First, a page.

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Role of Endocrine-Genotoxic Switchings in Cancer and Other Human Diseases:

Basic Triad
  • Lev M. Berstein
Part of the Advances in Experimental Medicine and Biology book series (AEMB, volume 630)

Abstract

Cancer is one of the leading causes of human death and belongs to the group of main chronic noncommunicable diseases (NCD). Certain specific features of NCD have raised the concept of ‘normal’ and ‘successful’ aging. The apparent paradox of simultaneous increase with aging of the diseases connected with estrogen deficiency as well as with estrogenic excess can be explained by the existence of the phenomenon of the switching of estrogen effects. An isolated or combined with the weakening of hormonal effect increase in genotoxic action of estrogens can modify the course of age-associated pathology. In particular, such changes in estrogen effect may alter the biology of tumors to make them less favorable/more aggressive. Two other endocrine-genotoxic switchings (EGS) involving phenomena of Janus (dual) function of glucose and adipogenotoxicosis may produce similar influences on tumor and other NCD biology. These three phenomena form a ‘basic triad’ and can act independently of each other or in concert. EGS and their inductors may serve as targets for prevention and, probably, treatment of main noncommunicable diseases. The measures to correct components of the ‘triad’ can be divided into several groups aimed to optimally orchestrate the balance between endocrine and DNA-damaging effects of estrogens, glucose and adipose tissue-related factors.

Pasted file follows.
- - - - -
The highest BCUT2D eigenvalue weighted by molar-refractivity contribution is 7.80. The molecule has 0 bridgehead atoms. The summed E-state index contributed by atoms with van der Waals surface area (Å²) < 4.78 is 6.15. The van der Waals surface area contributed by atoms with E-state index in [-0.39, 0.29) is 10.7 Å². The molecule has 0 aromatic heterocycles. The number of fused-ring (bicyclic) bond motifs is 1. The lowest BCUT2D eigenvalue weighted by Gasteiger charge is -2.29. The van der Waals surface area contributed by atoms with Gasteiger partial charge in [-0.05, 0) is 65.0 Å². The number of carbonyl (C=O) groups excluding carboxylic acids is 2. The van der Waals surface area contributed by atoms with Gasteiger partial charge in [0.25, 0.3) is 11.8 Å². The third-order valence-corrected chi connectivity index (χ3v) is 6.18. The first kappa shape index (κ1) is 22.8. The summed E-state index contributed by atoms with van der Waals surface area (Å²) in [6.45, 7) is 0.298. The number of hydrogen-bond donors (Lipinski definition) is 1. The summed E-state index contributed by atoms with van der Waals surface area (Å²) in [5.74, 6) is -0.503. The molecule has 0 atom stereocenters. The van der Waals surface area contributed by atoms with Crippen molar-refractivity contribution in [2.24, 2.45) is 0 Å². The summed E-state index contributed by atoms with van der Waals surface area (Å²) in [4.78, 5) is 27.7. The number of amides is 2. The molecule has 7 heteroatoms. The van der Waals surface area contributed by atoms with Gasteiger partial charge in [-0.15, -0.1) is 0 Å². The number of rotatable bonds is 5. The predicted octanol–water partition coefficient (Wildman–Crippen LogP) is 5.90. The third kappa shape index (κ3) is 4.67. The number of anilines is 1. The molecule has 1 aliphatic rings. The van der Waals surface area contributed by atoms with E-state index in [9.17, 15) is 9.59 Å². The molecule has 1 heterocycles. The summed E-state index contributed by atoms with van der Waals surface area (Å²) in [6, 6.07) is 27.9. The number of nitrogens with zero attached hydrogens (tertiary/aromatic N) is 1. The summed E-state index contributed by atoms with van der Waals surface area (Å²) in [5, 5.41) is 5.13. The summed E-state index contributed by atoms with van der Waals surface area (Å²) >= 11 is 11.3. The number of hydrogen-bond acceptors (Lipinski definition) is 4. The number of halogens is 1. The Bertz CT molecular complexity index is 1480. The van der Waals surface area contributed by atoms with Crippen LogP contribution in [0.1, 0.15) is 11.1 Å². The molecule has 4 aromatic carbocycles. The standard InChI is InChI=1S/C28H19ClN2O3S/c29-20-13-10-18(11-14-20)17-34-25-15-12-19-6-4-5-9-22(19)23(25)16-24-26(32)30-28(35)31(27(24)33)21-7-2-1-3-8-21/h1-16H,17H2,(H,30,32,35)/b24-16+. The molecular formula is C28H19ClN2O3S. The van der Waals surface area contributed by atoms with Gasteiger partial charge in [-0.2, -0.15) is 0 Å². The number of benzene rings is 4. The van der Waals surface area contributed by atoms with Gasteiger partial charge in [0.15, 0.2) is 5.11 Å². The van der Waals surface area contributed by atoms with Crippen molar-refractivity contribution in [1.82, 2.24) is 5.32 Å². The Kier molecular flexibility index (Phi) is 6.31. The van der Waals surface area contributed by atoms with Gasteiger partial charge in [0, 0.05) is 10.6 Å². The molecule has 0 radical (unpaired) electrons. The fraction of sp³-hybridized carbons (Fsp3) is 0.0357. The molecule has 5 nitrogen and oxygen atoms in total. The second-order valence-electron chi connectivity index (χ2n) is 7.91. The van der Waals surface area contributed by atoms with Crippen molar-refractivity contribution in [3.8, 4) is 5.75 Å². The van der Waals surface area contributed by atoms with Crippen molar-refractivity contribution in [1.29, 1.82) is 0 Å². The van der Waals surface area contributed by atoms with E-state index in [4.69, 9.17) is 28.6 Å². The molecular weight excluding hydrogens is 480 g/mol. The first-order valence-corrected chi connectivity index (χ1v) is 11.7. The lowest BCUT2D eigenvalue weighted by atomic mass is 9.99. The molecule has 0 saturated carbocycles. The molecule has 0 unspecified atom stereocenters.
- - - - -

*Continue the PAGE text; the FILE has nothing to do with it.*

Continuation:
Keywords

Breast Cancer Adipose Tissue Glycemic Load Noncommunicable Disease Estradiol Valerate 
These keywords were added by machine and not by the authors. This process is experimental and the keywords may be updated as the learning algorithm improves.

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Copyright information

© Landes Bioscience and Springer Science+Business Media 2008

Authors and Affiliations

  • Lev M. Berstein
    • 1
  1. 1.Laboratory of OncoendocrinologyProf. N.N. Petrov Research Institute of OncologySt. PetersburgRussia

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